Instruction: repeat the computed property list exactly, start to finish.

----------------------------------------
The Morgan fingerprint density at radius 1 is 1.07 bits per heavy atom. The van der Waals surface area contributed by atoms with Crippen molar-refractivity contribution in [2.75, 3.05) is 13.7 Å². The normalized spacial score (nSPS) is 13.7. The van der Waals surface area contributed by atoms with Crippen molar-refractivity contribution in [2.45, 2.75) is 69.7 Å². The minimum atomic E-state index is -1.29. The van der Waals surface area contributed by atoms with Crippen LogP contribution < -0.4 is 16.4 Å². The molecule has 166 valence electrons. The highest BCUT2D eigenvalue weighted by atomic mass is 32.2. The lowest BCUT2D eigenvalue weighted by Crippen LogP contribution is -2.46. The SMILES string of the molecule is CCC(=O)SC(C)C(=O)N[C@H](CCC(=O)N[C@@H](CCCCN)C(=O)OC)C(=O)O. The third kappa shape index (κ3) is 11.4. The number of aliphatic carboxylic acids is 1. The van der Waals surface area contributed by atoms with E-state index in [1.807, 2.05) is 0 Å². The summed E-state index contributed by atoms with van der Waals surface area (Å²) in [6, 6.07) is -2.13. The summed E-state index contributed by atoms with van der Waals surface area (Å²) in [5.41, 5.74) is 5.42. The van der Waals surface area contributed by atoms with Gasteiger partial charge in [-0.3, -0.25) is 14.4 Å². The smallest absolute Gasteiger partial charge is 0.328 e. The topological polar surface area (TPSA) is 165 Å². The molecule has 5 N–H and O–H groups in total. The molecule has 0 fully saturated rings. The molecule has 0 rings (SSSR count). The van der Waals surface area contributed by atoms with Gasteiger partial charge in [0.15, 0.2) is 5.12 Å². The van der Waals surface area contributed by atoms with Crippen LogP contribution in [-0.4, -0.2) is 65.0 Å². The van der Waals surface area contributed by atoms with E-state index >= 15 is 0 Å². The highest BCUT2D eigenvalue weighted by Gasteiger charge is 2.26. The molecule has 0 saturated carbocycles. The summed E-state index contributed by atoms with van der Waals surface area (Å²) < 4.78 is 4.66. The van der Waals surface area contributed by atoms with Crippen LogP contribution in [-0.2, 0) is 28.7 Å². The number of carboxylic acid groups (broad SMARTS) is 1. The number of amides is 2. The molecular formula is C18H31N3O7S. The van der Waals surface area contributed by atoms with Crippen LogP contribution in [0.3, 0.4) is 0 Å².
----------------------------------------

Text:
The Morgan fingerprint density at radius 1 is 1.07 bits per heavy atom. The van der Waals surface area contributed by atoms with Crippen molar-refractivity contribution in [2.75, 3.05) is 13.7 Å². The normalized spacial score (nSPS) is 13.7. The van der Waals surface area contributed by atoms with Crippen molar-refractivity contribution in [2.45, 2.75) is 69.7 Å². The minimum atomic E-state index is -1.29. The van der Waals surface area contributed by atoms with Crippen LogP contribution < -0.4 is 16.4 Å². The molecule has 166 valence electrons. The highest BCUT2D eigenvalue weighted by atomic mass is 32.2. The lowest BCUT2D eigenvalue weighted by Crippen LogP contribution is -2.46. The SMILES string of the molecule is CCC(=O)SC(C)C(=O)N[C@H](CCC(=O)N[C@@H](CCCCN)C(=O)OC)C(=O)O. The third kappa shape index (κ3) is 11.4. The number of aliphatic carboxylic acids is 1. The van der Waals surface area contributed by atoms with E-state index in [1.807, 2.05) is 0 Å². The summed E-state index contributed by atoms with van der Waals surface area (Å²) in [6, 6.07) is -2.13. The summed E-state index contributed by atoms with van der Waals surface area (Å²) in [5.41, 5.74) is 5.42. The van der Waals surface area contributed by atoms with Gasteiger partial charge in [-0.3, -0.25) is 14.4 Å². The smallest absolute Gasteiger partial charge is 0.328 e. The topological polar surface area (TPSA) is 165 Å². The molecule has 5 N–H and O–H groups in total. The molecule has 0 fully saturated rings. The molecule has 0 rings (SSSR count). The van der Waals surface area contributed by atoms with Gasteiger partial charge in [0.15, 0.2) is 5.12 Å². The van der Waals surface area contributed by atoms with Crippen LogP contribution in [-0.4, -0.2) is 65.0 Å². The van der Waals surface area contributed by atoms with E-state index >= 15 is 0 Å². The highest BCUT2D eigenvalue weighted by Gasteiger charge is 2.26. The molecule has 0 saturated carbocycles. The summed E-state index contributed by atoms with van der Waals surface area (Å²) < 4.78 is 4.66. The van der Waals surface area contributed by atoms with Crippen LogP contribution in [-0.2, 0) is 28.7 Å². The number of carboxylic acid groups (broad SMARTS) is 1. The number of amides is 2. The molecular formula is C18H31N3O7S. The van der Waals surface area contributed by atoms with Crippen LogP contribution in [0.3, 0.4) is 0 Å².